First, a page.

“For such a time as this”—what powerful words I need, to remind myself that God’s unseen hand is in control of all situations and circumstances, that He makes the divine appointments in my life in which I must show my faith by obedience to Him! Winston Churchill, in his World War II memoirs, said that he felt everything that had happened in his life—good and bad—had all prepared him for the moment when he would take the reins of the British Empire in its darkest hour, when it appeared conquest by Nazi German was imminent. We must also see that anything we have come through in our lives could well be preparing us to serve God in a special way. Even the simple, humble tasks could be special training for a ministry He is preparing for us, as Moses and David found out in shepherding sheep before being raised up to shepherd God’s chosen people. As the Karate Kid found out, the seemingly innocuous “paint brushing” and “floor waxing” tasks his instructor put him through made him a powerful fighter—and those simple “insignificant” tasks we do could well be sharpening us into being powerful tools in God’s hands!

It has always fascinated me that this book does not mention the Name of God even once—but how can one miss the Divine hand at work, is raising up Esther to save her people! Whether or not we see God’s hand visibly moving in our lives, we can nonetheless be assured that He is always at work in and around us, to prepare us “for such a time as this.”

MAY 12
Psalm 9:17: The wicked shall be turned into hell, and all the nations that forget God. (KJV)

The word here in the Hebrew that the KJV translates “hell” is actually “sheol,” which in Hebrew thought generally refers to the underworld of disembodied spirits. However, some Bible commentators believe there is an implied punishment in the context, which is more accurately reflected by the KJV translation.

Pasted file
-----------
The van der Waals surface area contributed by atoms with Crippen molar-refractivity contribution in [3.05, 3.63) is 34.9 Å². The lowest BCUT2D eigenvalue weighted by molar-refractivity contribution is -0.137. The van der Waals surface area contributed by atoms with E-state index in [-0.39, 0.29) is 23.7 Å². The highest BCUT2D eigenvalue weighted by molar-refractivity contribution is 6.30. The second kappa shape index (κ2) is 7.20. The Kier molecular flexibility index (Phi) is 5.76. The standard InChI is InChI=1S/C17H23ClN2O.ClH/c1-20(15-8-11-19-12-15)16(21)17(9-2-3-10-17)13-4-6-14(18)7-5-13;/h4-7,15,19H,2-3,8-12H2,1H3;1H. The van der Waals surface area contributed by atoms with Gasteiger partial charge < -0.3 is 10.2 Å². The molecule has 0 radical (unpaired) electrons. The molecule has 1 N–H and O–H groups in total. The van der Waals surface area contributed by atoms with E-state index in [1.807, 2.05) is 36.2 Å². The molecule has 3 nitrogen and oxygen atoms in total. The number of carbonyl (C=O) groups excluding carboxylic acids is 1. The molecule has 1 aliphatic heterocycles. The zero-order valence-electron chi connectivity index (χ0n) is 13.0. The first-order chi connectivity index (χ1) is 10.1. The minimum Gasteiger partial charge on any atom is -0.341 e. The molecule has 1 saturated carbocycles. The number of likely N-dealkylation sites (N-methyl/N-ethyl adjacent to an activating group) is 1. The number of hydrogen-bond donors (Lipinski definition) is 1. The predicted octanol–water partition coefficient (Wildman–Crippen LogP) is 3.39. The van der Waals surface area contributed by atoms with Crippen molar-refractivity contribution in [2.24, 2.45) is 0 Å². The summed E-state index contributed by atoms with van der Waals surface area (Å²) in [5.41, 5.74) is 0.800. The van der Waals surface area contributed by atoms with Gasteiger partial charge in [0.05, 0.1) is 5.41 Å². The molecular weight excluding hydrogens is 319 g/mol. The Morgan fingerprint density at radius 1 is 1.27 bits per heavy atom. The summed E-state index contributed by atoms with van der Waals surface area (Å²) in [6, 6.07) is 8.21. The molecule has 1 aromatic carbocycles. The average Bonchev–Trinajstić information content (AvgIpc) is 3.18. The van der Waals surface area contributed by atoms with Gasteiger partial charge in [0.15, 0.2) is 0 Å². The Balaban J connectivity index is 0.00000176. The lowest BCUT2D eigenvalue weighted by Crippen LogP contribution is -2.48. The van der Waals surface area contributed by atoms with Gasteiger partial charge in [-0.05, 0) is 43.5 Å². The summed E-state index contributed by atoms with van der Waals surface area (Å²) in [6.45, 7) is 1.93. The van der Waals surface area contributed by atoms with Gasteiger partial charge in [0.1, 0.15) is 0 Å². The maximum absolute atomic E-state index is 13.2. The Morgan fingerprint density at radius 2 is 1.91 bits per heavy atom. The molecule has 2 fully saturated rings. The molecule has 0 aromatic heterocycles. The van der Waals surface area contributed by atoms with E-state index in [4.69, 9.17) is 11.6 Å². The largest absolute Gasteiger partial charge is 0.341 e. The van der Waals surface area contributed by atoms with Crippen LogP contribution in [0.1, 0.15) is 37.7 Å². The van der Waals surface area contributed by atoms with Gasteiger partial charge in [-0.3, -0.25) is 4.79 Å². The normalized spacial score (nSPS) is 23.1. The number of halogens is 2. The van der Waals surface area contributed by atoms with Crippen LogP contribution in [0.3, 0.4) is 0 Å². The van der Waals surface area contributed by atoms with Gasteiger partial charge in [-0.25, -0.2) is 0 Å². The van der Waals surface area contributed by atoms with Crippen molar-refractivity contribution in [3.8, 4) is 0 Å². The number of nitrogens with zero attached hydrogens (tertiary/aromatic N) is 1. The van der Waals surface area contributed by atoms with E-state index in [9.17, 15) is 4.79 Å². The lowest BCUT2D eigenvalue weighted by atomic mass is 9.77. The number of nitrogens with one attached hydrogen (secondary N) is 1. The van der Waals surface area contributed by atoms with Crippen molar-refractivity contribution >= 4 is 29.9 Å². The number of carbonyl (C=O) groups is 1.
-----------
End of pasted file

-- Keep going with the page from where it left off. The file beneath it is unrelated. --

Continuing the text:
I wonder about how our country has forgotten God—and what I as a Christian could do to reverse this. Part of the answer for the church lies in the next verse: “For the needy shall not always be forgotten, and the hope of the poor shall not perish forever.” (ESV) Is the church making the needs of the poor and needy a MAJOR priority, as did the first century church?

This forgetting the needy is a result of a people who do not have God in their thoughts—including a good many in the church. “They will not live in his fear,” Adam Clarke observes. “There are both nations and individuals who, though they know God, forget him, that is, are unmindful of him, do not acknowledge him in their designs, ways and works. These are all to be thrust down into hell. Reader, art thou forgetful of thy Maker, and of Him who died for thee?”

BreakPoint columnist Regis Nicoll made the following observation about the life of Dietrich Bonhoeffer—the German pastor and theologian who opposed Hitler in defending the Jews and paid with his life—which offers a sobering thought for the church in America: “But perhaps the greatest lesson from Bonhoeffer is that the strength of a nation will not exceed that of its moral foundation. If the foundation is laid with the gold, silver, and costly stones of God’s Word, the superstructure will endure. But if it is laid with the wood, hay, and straw of the world’s principles and values, it will endure for a while but, eventually, collapse. Bonhoeffer reminds us that it is the Church’s duty to lay that foundation and build on it with 'living stones' whose rule of life is conformed to, and aligned with, the Cornerstone ... Bonhoeffer was a man who ‘understood the times,’ and took seriously the call of God upon him, even to the point of death. Despite his all-too-brief time on earth, Bonhoeffer is a towering example to Christians everywhere of incarnational faith, and of what it means to be the Church.”